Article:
Environment, Conservation and Sustainability Issues

China’s and India’s rapid growth and push toward economic progress and better lifestyles for their citizens will cause the ongoing depletion of natural resources. Consequently, control of raw materials will be a vital strategic issue, often leading to preferential bilateral agreements that might contradict multilateral arrangements. Governments will attempt to put more land into grain production and use subsidies and price controls. Scarcity will also drive up the price of consumer alcohol. Protecting materials from theft (e.g., cutting electrical wires to steal copper) will become a priority. Recycling and recovery will be strong business opportunities. As fuel production from food accelerates, farming will become attractive and profitable. The global shortage of potable water will be rediscovered as a priority issue and constraint on global advancement and well-being. Government investment in desalination and reverse osmosis technologies will grow along with emphasis on water conservation.

In light of public concern over climate change, interest in energy-saving technologies will grow. Unusual natural phenomena will be attributed to global warming, a relationship that will be supported by a stream of scientific and nonscientific proof. Public perceptions will lead to changes in living patterns. For example, the population of dry, arid and hot  climate areas might shift due to water shortages and limitations on the use of air conditioning. Such changes will occur even if it becomes generally accepted that global warming is only slightly dependent on human activity.

Africa might offer the most opportunity for green investments and accumulation of carbon credits. Eventually, as governments frown on the transfer of resources resulting from carbon trading, wealthy countries and international operating companies will make agreements (both multilateral and bilateral) that create a framework to protect the environment. Key sectors for industry creation and expansion include public health; sustainability; saving energy, water and natural resources; biotechnology, genomics and nano-technology; and the creation and promotion of eco-products, services and processes. For example, sustainable water recycling technologies will spawn new industries, and governments will adopt and encourage more advanced pollution-control policies, particularly for heavy metals and engineered (non-naturally occurring) substances.

This is an excerpt from Dr. Czinkota’s book Global Business: Positioning Ventures Ahead, co-authored by Dr. Ilkka Ronkainen.

Michael R Czinkota and Ilkka A Ronkainen, Global Business: Positioning Ventures Ahead (New York: Routledge, 2011), pg. 229-230.

What Drives Globalization? Part 1/4

Globalization is driven by four factors:

  1. Cost
  2. Market
  3. Environment
  4. Competition

Cost:

Maximizing their investment is a motivator for many global companies. Single-nation markets might not be large enough to offer a company’s country subsidiaries all possible economies of scale and scope, especially given the dramatic changes in the marketplace. The goal, then, is to get the most mileage from the investment cost. At the same time, advertising and promotion can bleed across borders, so it makes sense to make the product available where people are going to hear or learn about it.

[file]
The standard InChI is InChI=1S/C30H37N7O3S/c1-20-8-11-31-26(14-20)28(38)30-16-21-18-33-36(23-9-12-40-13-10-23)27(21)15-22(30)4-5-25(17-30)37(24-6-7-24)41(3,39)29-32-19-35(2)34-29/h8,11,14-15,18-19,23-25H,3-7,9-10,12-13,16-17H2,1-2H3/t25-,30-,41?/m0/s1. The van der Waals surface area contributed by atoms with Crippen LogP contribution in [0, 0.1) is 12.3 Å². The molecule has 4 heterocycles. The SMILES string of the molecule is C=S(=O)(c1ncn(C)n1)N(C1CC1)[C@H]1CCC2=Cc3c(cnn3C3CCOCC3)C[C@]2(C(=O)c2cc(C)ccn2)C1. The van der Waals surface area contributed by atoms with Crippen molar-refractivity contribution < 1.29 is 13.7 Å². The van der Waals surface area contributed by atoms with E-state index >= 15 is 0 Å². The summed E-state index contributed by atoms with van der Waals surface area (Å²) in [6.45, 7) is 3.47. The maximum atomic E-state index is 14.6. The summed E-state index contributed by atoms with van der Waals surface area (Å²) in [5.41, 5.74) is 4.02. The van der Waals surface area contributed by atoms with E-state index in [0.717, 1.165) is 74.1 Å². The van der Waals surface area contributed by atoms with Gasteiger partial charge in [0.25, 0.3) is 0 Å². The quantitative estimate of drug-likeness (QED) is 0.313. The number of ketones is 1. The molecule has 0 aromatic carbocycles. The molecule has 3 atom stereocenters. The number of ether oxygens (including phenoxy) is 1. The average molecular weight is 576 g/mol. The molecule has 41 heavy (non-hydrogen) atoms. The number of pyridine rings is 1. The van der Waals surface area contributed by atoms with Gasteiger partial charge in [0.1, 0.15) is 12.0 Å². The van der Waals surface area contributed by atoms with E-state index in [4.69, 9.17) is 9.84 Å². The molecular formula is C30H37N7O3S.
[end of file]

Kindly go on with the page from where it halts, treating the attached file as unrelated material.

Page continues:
A realistic, objective assessment of global opportunities and costs will probably lead to tough decisions about which markets, customer segments, or product positioning to focus on and which ones to bypass as well as appropriate strategies. In pursuing price leadership, for example, the global marketer offers a product or service that is nearly identical to the competition’s, but at a lower price. This often means investing in scale economies and controlling costs that typically include overheads, research and development, and logistics.

The alternative strategy, product differentiation, takes advantage of the marketer’s real or perceived superiorities on value elements such as design or technical support. Cost leadership and differentiation are not mutually exclusive, of course, and should be balanced appropriately. For instance, product components manufactured to one worldwide standard on one production line can be assembled into different final products backed by unique positioning and brand differentiation to meet local customer tastes. And the “mass customization” product design movement that emerged two decades ago still permits low-cost tailoring of manufactured goods to individual customer specifications. Most global marketers combine high differentiation with cost containment so their global activities contribute to economies of scale in production and marketing.

Marketers who opt for high differentiation cannot forget to monitor costs, though, because customer value perceptions rely at least in part on the price paid for the quality obtained. Knowing this, Nissan introduced the sub-$10,000 Versa in the U.S. in late 2008, as the economic recession was just being acknowledged. The small vehicle lacks frills – there is no air conditioning or power steering – but its target market does not expect luxurious touches in a car in that price range.

This is an excerpt from Dr. Czinkota’s book Global Business: Positioning Ventures Ahead, co-authored by Dr. Ilkka Ronkainen.

Michael R Czinkota and Ilkka A Ronkainen, Global Business: Positioning Ventures Ahead (New York: Routledge, 2011), pg.90-91.

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